It is typical for a 1-year-old’s play to be solitary in nature. They often seek to explore objects and learn about their world through cause-and-effect manipulation of these objects (e.g. I fill up my bucket with sand- now it is heavy! I made a big stack of blocks and they fell!).
1-year-olds are generally highly focussed on what they are doing, and in a setting such as a playgroup are not aware of or interested in what other children are doing. It is important to note, however, that when a caregiver approaches a child to join their play, a 1-year-old would usually make eye contact, smile and laugh at appropriate moments during their interaction together.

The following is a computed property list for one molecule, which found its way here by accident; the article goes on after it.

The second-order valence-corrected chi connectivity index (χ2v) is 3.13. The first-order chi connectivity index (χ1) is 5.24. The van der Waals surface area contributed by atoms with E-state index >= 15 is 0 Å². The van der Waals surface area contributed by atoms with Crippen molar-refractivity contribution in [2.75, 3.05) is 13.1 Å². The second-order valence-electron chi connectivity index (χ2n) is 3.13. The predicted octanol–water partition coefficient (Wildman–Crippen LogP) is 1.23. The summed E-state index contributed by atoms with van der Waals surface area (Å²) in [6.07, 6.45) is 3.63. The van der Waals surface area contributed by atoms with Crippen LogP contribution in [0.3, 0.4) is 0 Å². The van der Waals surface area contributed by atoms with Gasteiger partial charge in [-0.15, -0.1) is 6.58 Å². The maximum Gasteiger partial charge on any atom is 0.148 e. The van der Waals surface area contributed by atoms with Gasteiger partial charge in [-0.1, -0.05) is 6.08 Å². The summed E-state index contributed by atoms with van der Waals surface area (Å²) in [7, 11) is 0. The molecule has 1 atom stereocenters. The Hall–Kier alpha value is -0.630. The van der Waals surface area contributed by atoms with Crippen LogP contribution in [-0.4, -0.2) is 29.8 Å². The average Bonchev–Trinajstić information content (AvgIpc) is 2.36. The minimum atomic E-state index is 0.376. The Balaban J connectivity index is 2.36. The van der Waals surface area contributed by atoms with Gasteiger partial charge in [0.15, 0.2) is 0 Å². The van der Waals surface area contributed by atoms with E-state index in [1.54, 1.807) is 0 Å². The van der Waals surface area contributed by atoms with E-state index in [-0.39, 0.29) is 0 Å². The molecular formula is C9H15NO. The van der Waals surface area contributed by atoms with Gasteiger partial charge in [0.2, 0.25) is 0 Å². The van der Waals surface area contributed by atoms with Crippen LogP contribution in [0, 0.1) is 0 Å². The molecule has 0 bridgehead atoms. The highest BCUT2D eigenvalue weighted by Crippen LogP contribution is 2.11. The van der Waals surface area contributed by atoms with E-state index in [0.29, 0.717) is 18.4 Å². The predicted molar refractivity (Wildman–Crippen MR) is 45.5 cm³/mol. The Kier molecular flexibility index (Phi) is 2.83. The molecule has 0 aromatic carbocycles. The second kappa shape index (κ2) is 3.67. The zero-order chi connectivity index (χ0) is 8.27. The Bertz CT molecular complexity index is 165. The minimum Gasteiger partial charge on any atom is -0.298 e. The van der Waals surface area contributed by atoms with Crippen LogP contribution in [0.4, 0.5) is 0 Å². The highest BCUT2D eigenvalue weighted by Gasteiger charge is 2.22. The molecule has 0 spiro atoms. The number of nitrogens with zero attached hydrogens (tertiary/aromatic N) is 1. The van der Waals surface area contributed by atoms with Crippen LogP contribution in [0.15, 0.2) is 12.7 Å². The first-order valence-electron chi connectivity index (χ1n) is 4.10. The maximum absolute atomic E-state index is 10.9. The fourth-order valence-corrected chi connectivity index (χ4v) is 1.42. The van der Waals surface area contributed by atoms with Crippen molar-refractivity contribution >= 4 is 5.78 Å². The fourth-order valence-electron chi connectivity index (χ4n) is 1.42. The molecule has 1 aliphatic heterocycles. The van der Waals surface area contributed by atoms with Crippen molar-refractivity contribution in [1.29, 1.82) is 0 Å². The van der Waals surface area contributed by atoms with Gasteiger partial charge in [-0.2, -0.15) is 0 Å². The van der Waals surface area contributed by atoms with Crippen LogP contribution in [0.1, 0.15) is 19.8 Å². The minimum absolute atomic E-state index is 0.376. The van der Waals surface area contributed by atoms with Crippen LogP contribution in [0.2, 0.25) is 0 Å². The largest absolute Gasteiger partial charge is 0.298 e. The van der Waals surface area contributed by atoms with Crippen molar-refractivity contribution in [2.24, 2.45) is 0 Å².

If you have any concerns about your child’s responsiveness or have noticed a lack of interest in other people or objects, a good starting point is your Maternal Child and Health Nurse or GP. If further support is required, the team at the Centre for Child Development is also here to help!
Olivia Smith is an endorsed Educational and Developmental Psychologist and is a strong believer in the importance of working collaboratively with families and other professionals to ensure a holistic approach to child wellbeing. She is passionate about advocating for and working with children presenting with anxiety and/or neurodiversity (e.g. ASD, ADHD and specific learning disorders) and their families. Olivia strives to make therapy sessions engaging, effective and applicable to everyday life, and views the relationship between child and therapist as key to success.